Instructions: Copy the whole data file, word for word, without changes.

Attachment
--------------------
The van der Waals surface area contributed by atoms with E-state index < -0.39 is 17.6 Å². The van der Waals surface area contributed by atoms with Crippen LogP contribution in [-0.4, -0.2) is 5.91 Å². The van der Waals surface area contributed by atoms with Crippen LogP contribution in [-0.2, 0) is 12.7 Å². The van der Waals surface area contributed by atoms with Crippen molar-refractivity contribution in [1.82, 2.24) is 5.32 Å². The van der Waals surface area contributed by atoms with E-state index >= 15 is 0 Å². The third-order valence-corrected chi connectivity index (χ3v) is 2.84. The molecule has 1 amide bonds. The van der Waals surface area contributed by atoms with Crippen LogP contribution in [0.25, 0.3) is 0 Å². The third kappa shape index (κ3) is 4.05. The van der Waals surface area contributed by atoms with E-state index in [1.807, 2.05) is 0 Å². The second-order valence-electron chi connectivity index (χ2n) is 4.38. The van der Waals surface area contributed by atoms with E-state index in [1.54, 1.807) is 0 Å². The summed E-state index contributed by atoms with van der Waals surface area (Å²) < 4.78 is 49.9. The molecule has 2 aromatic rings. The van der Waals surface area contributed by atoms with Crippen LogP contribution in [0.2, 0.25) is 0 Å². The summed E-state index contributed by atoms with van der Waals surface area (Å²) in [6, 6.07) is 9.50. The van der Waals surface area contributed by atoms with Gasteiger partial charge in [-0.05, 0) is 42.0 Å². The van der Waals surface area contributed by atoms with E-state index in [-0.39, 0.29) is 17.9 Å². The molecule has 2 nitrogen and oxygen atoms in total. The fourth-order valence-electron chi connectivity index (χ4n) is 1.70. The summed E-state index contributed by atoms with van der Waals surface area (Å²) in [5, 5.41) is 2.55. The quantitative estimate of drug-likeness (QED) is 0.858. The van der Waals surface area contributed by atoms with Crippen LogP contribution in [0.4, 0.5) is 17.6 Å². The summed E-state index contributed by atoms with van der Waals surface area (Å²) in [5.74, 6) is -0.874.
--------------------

The van der Waals surface area contributed by atoms with E-state index < -0.39 is 17.6 Å². The van der Waals surface area contributed by atoms with Crippen LogP contribution in [-0.4, -0.2) is 5.91 Å². The van der Waals surface area contributed by atoms with Crippen LogP contribution in [-0.2, 0) is 12.7 Å². The van der Waals surface area contributed by atoms with Crippen molar-refractivity contribution in [1.82, 2.24) is 5.32 Å². The van der Waals surface area contributed by atoms with E-state index >= 15 is 0 Å². The third-order valence-corrected chi connectivity index (χ3v) is 2.84. The molecule has 1 amide bonds. The van der Waals surface area contributed by atoms with Crippen LogP contribution in [0.25, 0.3) is 0 Å². The third kappa shape index (κ3) is 4.05. The van der Waals surface area contributed by atoms with E-state index in [1.807, 2.05) is 0 Å². The second-order valence-electron chi connectivity index (χ2n) is 4.38. The van der Waals surface area contributed by atoms with E-state index in [1.54, 1.807) is 0 Å². The summed E-state index contributed by atoms with van der Waals surface area (Å²) < 4.78 is 49.9. The molecule has 2 aromatic rings. The van der Waals surface area contributed by atoms with Crippen LogP contribution in [0.2, 0.25) is 0 Å². The summed E-state index contributed by atoms with van der Waals surface area (Å²) in [6, 6.07) is 9.50. The van der Waals surface area contributed by atoms with Gasteiger partial charge in [-0.05, 0) is 42.0 Å². The van der Waals surface area contributed by atoms with E-state index in [-0.39, 0.29) is 17.9 Å². The molecule has 2 nitrogen and oxygen atoms in total. The fourth-order valence-electron chi connectivity index (χ4n) is 1.70. The summed E-state index contributed by atoms with van der Waals surface area (Å²) in [5, 5.41) is 2.55. The quantitative estimate of drug-likeness (QED) is 0.858. The van der Waals surface area contributed by atoms with Crippen LogP contribution in [0.4, 0.5) is 17.6 Å². The summed E-state index contributed by atoms with van der Waals surface area (Å²) in [5.74, 6) is -0.874.